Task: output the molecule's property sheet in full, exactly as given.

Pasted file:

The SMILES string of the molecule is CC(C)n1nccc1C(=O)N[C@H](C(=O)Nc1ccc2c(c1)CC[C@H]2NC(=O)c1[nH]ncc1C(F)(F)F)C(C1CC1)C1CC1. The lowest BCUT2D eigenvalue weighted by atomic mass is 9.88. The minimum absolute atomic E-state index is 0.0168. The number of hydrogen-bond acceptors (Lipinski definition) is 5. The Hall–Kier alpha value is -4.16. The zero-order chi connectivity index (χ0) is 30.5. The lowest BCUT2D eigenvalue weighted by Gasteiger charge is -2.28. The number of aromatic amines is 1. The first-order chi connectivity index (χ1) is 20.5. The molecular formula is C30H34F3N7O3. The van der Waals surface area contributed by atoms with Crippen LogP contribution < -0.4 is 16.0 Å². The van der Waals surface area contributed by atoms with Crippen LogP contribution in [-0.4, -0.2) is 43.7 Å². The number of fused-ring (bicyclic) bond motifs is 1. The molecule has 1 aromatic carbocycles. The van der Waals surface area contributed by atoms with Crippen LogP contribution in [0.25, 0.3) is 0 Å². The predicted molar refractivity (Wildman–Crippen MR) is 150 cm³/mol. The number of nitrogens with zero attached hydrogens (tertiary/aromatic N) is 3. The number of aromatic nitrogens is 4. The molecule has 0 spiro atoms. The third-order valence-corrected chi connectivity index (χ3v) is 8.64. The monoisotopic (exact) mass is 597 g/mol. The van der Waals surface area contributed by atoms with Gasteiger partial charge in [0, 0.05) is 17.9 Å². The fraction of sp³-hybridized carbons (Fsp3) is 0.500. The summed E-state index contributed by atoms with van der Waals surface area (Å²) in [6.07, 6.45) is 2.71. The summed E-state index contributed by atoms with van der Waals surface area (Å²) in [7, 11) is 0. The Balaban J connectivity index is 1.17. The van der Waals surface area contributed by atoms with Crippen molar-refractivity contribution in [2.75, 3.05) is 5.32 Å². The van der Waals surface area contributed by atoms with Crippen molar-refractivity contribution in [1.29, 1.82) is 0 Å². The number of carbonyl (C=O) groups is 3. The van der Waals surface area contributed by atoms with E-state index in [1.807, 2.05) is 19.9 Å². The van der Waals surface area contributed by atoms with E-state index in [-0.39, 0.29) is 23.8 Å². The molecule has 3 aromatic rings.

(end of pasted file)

The SMILES string of the molecule is CC(C)n1nccc1C(=O)N[C@H](C(=O)Nc1ccc2c(c1)CC[C@H]2NC(=O)c1[nH]ncc1C(F)(F)F)C(C1CC1)C1CC1. The lowest BCUT2D eigenvalue weighted by atomic mass is 9.88. The minimum absolute atomic E-state index is 0.0168. The number of hydrogen-bond acceptors (Lipinski definition) is 5. The Hall–Kier alpha value is -4.16. The zero-order chi connectivity index (χ0) is 30.5. The lowest BCUT2D eigenvalue weighted by Gasteiger charge is -2.28. The number of aromatic amines is 1. The first-order chi connectivity index (χ1) is 20.5. The molecular formula is C30H34F3N7O3. The van der Waals surface area contributed by atoms with Crippen LogP contribution < -0.4 is 16.0 Å². The van der Waals surface area contributed by atoms with Crippen LogP contribution in [-0.4, -0.2) is 43.7 Å². The number of fused-ring (bicyclic) bond motifs is 1. The molecule has 1 aromatic carbocycles. The van der Waals surface area contributed by atoms with Crippen LogP contribution in [0.25, 0.3) is 0 Å². The predicted molar refractivity (Wildman–Crippen MR) is 150 cm³/mol. The number of nitrogens with zero attached hydrogens (tertiary/aromatic N) is 3. The number of aromatic nitrogens is 4. The molecule has 0 spiro atoms. The third-order valence-corrected chi connectivity index (χ3v) is 8.64. The monoisotopic (exact) mass is 597 g/mol. The van der Waals surface area contributed by atoms with Gasteiger partial charge in [0, 0.05) is 17.9 Å². The fraction of sp³-hybridized carbons (Fsp3) is 0.500. The summed E-state index contributed by atoms with van der Waals surface area (Å²) in [6.07, 6.45) is 2.71. The summed E-state index contributed by atoms with van der Waals surface area (Å²) in [7, 11) is 0. The Balaban J connectivity index is 1.17. The van der Waals surface area contributed by atoms with Crippen molar-refractivity contribution in [2.75, 3.05) is 5.32 Å². The van der Waals surface area contributed by atoms with Crippen molar-refractivity contribution in [1.29, 1.82) is 0 Å². The number of carbonyl (C=O) groups is 3. The van der Waals surface area contributed by atoms with E-state index in [1.807, 2.05) is 19.9 Å². The van der Waals surface area contributed by atoms with E-state index in [-0.39, 0.29) is 23.8 Å². The molecule has 3 aromatic rings.